"I believe that President Obama has done a good job in his first time in office," Judge told the Pilot-Tribune, during a stop in Storm Lake. "He's put a plan in place that has put us back on a solid road to recovery from the economic crisis we found ourselves in, as well as renewing our standing in the world."
After being involved in politics for nearly two decades, and farming for nearly four decades, Judge said she is pleased to represent the president's stance on pressing state issues, such as drought, the farm bill and wind energy.
Although dry, crops in northwest Iowa look better than most of the state, she said. "The corn along the Missouri River---it's gone, it's burned up. There are areas of the state experiencing a very severe problem."
Following Secretary of Agriculture Tom Vilsack's presidential briefing on the dire situation, some relief was allotted: use of CRP ground for hay and grazing, modification of contracts on equipped ground to allow cattle grazing and negotiations with crop insurers.
"They took quick, immediate action; but, unfortunately, that's about the arsenal they have right now, because of the farm disaster relief programs in the 2008 farm bill have expired," Judge said. "It's is really important to our state right now that a new farm bill is passed as quickly as possible so we can get that new disaster program, so farmers will have some certainty in their farming operations."
She continued, "There is only one candidate who is standing up for Iowa farmers: Barack Obama."
Currently, the farm bill has passed the Senate, but has yet to pass the House. According to Judge, Mitt Romney is missing out on a great opportunity to convince Iowans he understands the state's needs.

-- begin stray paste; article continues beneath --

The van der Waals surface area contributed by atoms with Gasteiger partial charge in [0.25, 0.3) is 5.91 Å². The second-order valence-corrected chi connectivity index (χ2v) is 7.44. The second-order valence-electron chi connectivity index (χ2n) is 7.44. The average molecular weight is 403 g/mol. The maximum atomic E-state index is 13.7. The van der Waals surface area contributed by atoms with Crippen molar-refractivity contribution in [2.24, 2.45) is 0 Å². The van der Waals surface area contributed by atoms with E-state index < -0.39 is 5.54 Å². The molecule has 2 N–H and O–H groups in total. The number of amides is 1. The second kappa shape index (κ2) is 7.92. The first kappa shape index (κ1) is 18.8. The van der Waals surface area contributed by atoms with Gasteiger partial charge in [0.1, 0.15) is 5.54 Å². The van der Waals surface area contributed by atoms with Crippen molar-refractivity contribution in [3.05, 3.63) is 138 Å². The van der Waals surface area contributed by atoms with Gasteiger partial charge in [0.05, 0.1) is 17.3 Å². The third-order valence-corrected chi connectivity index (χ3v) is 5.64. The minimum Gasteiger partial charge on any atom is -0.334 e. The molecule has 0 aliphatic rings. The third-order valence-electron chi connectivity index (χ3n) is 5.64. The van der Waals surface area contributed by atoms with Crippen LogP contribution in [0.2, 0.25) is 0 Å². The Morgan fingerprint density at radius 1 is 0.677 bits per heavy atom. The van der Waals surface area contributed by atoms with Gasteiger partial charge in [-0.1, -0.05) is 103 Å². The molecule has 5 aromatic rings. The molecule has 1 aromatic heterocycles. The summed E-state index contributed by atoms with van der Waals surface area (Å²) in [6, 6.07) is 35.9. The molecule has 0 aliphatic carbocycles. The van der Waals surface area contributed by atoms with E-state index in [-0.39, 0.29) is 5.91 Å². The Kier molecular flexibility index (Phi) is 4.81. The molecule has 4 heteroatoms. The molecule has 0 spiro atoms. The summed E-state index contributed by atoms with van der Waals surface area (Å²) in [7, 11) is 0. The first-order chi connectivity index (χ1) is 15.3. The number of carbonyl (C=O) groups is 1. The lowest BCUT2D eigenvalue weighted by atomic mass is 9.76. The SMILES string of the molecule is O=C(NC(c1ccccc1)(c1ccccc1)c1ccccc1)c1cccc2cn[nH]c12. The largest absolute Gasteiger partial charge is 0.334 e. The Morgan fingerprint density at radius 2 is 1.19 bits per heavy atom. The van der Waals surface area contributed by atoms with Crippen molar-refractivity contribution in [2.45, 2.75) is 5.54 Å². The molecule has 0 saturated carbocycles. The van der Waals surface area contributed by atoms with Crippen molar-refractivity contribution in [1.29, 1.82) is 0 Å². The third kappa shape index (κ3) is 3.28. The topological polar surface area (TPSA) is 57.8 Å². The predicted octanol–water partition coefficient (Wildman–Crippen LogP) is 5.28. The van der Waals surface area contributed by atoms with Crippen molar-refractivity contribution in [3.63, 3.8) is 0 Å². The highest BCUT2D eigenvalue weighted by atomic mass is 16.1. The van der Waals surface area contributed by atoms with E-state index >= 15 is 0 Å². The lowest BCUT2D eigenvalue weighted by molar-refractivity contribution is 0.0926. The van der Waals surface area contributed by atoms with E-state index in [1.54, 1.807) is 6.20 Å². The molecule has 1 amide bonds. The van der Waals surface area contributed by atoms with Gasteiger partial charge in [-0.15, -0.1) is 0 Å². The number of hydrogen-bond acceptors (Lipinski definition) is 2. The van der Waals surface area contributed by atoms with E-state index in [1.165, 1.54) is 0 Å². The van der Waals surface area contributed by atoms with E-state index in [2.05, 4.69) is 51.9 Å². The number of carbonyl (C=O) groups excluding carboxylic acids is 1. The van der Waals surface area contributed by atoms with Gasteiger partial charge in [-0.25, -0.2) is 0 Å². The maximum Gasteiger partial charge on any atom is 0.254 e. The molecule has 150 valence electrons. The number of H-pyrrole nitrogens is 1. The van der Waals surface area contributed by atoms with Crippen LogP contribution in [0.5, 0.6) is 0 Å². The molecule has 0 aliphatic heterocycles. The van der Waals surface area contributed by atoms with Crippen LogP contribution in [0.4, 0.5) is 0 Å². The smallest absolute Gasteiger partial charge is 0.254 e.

"He should be talking to his Republican colleagues in Congress, and telling them that they need to get busy and pass the farm bill," she explained. "He could show some real leadership by doing that, but he's not, and I don't understand why."
Politics need to be taken off the table in order to pass the bill, and help farmers out in time of disaster, she added.
During the tour, Judge partnered with Republicans Rob Hach, owner of Anemometry Specialists in Alta, and former Clear Lake mayor Kirk Kraft, in support of the state's wind industry.
When Judge first started out in public office, the renewable energy industry did not exist in the state.
"In the 20 years I've been part of making this happen, I'm very proud of that," she said. "I'm bound determined that it's not going away."
Renewable energy, in all forms, is key to the state's continued success, but with the wind energy tax credit set to expire at the end of this year, Judge foresees the industry grinding to a halt, with jobs drying up or disappearing.
"Barack Obama believes in alternative energy and understands what it means for Iowa," she said. "And then we have Mitt Romney, who says he believes it is not an important industry."
According to statements from candidates, Obama has said he will re-authorize the tax credit, while Romney has said he will let it expire.
"While Romney has said he does not believe that wind energy is a viable alternative to gas and oil, I would beg to differ with him," Judge said, noting the industry provides over 7,000 jobs, $14 million in lease payments to farmers and produces 20 percent of the state's energy.
Once the Rock Island Clean Line, tentatively scheduled for construction in northwest Iowa in the next four years, is complete, energy captured by wind turbines in Iowa will power portions of Chicago.
Judge said she finds Romney's description of the wind industry as "much ballyhooed" offensive, and noted his economic plan calls wind energy an "economic failure," something she believes is an unfair assessment.
Tax credits are critical for the fledgling wind industry, she said. "It's the best tool we have right now to support the industry while it builds out and transmission lines are completed. We've got to get all these pieces done."